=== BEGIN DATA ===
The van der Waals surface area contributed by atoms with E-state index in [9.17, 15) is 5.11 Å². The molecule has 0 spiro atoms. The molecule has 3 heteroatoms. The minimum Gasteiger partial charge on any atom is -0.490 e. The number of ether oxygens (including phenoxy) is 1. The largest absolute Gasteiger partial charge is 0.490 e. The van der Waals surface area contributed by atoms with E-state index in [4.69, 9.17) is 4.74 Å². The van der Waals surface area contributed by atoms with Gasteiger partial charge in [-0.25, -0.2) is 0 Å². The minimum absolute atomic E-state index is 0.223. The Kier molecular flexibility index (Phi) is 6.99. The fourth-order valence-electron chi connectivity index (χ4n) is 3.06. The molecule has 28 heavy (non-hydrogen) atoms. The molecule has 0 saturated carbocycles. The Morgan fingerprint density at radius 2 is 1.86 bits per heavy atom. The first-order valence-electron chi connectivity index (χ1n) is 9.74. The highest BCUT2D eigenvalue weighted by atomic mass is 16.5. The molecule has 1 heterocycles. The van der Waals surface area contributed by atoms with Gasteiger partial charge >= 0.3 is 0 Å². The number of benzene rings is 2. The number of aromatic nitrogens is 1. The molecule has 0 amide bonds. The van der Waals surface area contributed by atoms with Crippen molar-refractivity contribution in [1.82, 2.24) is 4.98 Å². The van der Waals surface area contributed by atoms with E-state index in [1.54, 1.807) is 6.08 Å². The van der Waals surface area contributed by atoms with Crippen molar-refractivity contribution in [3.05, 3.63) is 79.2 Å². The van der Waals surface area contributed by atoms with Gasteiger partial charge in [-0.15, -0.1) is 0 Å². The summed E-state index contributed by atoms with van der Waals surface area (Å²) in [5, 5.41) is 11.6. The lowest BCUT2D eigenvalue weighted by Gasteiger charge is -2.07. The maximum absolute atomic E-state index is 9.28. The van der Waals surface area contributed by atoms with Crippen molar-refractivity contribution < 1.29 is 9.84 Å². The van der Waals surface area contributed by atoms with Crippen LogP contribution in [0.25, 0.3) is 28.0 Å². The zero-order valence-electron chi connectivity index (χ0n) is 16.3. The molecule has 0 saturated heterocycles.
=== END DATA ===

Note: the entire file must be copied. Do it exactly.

The van der Waals surface area contributed by atoms with E-state index in [9.17, 15) is 5.11 Å². The molecule has 0 spiro atoms. The molecule has 3 heteroatoms. The minimum Gasteiger partial charge on any atom is -0.490 e. The number of ether oxygens (including phenoxy) is 1. The largest absolute Gasteiger partial charge is 0.490 e. The van der Waals surface area contributed by atoms with E-state index in [4.69, 9.17) is 4.74 Å². The van der Waals surface area contributed by atoms with Gasteiger partial charge in [-0.25, -0.2) is 0 Å². The minimum absolute atomic E-state index is 0.223. The Kier molecular flexibility index (Phi) is 6.99. The fourth-order valence-electron chi connectivity index (χ4n) is 3.06. The molecule has 28 heavy (non-hydrogen) atoms. The molecule has 0 saturated carbocycles. The Morgan fingerprint density at radius 2 is 1.86 bits per heavy atom. The first-order valence-electron chi connectivity index (χ1n) is 9.74. The highest BCUT2D eigenvalue weighted by atomic mass is 16.5. The molecule has 1 heterocycles. The van der Waals surface area contributed by atoms with Gasteiger partial charge >= 0.3 is 0 Å². The number of benzene rings is 2. The number of aromatic nitrogens is 1. The molecule has 0 amide bonds. The van der Waals surface area contributed by atoms with Crippen molar-refractivity contribution in [1.82, 2.24) is 4.98 Å². The van der Waals surface area contributed by atoms with E-state index in [1.54, 1.807) is 6.08 Å². The van der Waals surface area contributed by atoms with Crippen molar-refractivity contribution in [3.05, 3.63) is 79.2 Å². The van der Waals surface area contributed by atoms with Gasteiger partial charge in [-0.15, -0.1) is 0 Å². The summed E-state index contributed by atoms with van der Waals surface area (Å²) in [5, 5.41) is 11.6. The lowest BCUT2D eigenvalue weighted by Gasteiger charge is -2.07. The maximum absolute atomic E-state index is 9.28. The van der Waals surface area contributed by atoms with Crippen molar-refractivity contribution < 1.29 is 9.84 Å². The van der Waals surface area contributed by atoms with Crippen LogP contribution in [0.25, 0.3) is 28.0 Å². The zero-order valence-electron chi connectivity index (χ0n) is 16.3. The molecule has 0 saturated heterocycles.